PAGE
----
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I was inspired. I was moved. Moved even to steal some of that fiery beauty (sorry, Heather) and bring some of those leaves home to my farm out in the rolling wheat field country.

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Hmmm. Not quite the same.

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Shep the rooster, who is always “around” and in everyone’s business, spied me taking the ‘leaves and barn’ photo. As per his usual, he pretends to be busily pecking and scratching at the ground. If you let your guard down or appear “threatening,” even for a second, he is there, ready to pounce on you, beautiful leaves or not.

I decide to go in the house. Quincy is first on the scene.

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Nothing but nothing gets past Quincy. He greets me at the door and demands to sniff out this new… what are these things, anyway?

He decides to check out Purl, who came to check out what was so interesting.

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I was especially dreading fall this year, knowing that our family would be saying goodbye to Sophie at some point. These more-beautiful-than-the-usual-fall-season days have helped ease our transition.

Farewell, my Sweet Sophie

It has taken me all day to write this post, and it will be short. At least until I have a little time to let things settle.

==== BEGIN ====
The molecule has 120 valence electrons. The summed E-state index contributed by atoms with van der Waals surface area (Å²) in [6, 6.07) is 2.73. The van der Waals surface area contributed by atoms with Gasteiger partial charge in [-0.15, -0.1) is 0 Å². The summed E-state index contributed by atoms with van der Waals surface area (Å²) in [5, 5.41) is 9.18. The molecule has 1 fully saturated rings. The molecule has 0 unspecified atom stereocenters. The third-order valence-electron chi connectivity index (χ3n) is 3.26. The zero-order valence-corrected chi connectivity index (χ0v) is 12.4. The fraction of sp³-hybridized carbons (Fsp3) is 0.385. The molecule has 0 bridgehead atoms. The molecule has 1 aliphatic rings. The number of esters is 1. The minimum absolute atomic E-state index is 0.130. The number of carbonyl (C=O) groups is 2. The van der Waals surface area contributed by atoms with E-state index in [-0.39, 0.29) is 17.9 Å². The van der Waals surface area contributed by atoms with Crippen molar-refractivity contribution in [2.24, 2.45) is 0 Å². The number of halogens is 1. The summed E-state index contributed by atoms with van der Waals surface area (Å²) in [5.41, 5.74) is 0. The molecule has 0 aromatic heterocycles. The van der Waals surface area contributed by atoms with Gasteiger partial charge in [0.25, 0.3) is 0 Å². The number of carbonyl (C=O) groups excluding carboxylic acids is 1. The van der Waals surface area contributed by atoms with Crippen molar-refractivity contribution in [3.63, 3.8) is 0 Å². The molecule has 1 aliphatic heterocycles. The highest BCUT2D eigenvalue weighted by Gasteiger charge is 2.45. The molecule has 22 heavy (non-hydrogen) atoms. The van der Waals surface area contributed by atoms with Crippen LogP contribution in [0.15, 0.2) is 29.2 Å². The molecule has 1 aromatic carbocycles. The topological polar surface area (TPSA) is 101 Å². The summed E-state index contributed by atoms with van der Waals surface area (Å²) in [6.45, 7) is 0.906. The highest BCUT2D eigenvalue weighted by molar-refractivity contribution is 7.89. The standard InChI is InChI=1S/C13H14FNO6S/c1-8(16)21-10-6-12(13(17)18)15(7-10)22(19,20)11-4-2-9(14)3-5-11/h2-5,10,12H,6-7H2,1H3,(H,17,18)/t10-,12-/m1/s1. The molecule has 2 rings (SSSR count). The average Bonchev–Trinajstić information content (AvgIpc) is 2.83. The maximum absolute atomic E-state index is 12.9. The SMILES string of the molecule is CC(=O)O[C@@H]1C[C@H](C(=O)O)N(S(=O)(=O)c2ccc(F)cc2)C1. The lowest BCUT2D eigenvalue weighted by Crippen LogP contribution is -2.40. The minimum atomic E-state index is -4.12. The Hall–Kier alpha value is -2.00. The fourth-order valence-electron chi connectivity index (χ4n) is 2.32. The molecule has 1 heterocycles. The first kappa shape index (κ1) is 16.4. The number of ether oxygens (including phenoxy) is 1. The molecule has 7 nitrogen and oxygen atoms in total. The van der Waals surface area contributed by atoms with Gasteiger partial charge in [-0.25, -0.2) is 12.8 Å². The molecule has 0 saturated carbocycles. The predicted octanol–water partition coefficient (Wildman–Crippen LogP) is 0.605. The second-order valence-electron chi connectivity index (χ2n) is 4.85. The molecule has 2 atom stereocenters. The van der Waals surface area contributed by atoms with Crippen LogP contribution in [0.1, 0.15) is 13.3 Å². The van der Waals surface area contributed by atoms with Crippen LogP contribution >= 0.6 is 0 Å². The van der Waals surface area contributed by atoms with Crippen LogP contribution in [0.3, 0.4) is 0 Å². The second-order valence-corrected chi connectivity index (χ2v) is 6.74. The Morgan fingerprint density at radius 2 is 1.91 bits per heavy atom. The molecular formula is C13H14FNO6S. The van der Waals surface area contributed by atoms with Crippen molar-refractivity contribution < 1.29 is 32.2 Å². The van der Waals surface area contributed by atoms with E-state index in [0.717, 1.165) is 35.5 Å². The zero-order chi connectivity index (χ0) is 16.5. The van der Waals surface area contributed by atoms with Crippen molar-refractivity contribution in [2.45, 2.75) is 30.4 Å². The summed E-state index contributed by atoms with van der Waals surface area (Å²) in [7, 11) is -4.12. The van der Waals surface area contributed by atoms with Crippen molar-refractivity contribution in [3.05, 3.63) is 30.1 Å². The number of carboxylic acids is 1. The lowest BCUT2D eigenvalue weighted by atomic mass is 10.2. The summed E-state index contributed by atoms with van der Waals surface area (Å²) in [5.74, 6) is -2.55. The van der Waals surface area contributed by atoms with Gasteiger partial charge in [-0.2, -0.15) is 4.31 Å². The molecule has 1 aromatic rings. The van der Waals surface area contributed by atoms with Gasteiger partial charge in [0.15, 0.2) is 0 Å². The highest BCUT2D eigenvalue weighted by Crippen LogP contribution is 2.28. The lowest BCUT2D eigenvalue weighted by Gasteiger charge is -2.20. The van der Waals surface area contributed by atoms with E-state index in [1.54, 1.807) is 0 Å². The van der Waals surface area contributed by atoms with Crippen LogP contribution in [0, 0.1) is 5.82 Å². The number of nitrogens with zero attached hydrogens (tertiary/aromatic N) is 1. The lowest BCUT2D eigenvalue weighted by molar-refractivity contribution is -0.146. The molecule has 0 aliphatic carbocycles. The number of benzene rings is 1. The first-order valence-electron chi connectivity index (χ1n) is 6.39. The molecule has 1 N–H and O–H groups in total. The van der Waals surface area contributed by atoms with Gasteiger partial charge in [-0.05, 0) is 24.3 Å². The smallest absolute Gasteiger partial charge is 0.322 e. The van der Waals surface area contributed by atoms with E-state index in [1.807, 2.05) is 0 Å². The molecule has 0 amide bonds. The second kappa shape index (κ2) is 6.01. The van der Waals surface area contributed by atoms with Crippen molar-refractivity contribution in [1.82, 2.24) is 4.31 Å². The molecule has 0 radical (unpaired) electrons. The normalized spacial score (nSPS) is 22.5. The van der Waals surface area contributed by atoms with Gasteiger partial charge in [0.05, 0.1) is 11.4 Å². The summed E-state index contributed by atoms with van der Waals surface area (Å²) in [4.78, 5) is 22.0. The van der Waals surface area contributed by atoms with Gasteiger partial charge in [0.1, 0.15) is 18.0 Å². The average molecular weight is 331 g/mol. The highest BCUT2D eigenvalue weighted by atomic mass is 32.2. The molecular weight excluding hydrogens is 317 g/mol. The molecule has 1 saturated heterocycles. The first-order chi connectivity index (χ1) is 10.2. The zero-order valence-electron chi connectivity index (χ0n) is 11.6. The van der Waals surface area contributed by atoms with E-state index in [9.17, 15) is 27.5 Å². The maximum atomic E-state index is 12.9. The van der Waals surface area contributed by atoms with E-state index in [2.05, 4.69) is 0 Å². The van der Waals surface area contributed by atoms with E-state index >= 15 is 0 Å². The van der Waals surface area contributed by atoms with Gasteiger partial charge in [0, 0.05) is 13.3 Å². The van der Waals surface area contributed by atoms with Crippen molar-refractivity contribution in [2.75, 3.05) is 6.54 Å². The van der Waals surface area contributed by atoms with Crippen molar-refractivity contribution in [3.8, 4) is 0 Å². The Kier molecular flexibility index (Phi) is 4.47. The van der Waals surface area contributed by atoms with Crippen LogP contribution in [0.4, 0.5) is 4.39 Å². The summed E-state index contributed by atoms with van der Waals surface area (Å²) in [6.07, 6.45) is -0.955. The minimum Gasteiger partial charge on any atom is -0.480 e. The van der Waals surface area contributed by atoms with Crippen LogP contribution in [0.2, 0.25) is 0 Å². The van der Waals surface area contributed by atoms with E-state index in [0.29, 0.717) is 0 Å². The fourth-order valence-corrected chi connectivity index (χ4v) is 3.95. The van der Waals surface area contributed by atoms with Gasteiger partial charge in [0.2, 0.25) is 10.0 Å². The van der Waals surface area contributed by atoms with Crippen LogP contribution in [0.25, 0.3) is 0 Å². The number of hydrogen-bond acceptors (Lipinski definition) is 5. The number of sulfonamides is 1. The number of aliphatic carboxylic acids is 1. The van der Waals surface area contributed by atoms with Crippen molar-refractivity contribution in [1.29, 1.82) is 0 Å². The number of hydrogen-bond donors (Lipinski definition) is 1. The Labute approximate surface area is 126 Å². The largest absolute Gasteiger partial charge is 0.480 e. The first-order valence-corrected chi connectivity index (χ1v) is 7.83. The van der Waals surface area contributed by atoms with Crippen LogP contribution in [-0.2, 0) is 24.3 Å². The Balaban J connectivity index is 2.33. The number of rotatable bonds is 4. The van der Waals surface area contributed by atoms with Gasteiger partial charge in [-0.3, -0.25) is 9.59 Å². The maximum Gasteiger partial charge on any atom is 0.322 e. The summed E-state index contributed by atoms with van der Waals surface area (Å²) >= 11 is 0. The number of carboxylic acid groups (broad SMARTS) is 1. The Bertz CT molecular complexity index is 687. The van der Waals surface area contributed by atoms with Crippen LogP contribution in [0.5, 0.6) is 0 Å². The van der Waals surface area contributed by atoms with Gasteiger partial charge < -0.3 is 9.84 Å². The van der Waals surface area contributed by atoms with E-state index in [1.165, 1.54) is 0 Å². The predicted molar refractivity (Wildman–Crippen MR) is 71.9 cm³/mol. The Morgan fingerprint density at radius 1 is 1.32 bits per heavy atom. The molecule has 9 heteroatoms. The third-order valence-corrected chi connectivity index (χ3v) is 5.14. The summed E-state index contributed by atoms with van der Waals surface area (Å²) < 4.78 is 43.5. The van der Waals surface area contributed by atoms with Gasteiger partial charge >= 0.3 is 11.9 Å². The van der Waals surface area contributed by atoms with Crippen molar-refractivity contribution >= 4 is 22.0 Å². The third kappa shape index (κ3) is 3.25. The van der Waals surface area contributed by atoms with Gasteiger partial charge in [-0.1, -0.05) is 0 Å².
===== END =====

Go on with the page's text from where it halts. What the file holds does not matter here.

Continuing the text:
Our family had to say goodbye to Sophie this week, and it has broken our hearts. I first noticed something amiss in August, very subtle, but not quite right. After an extensive workup, cancer was the likely culprit. I say ‘likely’ because other findings (low platelets and bleeding) made some diagnostic tests not possible at the time. I will be writing this all up from a more medical perspective on my about.com site soon, but I still need some time.

Sophie was one of many pets in this household, but in her sweet quiet way, she ruled the roost.

We adopted her from the shelter in 2002. She raised our two kids and countless other pets; showing them how to behave and at the same time, protecting them and teaching them the ways of the world. Some pets – like the Greyhounds Purl and Argos – needed more help than others.

Sophie had to teach the Greyhounds LOTS of things, like how to be “normal” dogs in a home environment, how fun walks are (Sophie’s all-time favorite activity), greeting people on walks, and playful things, like digging in the sand.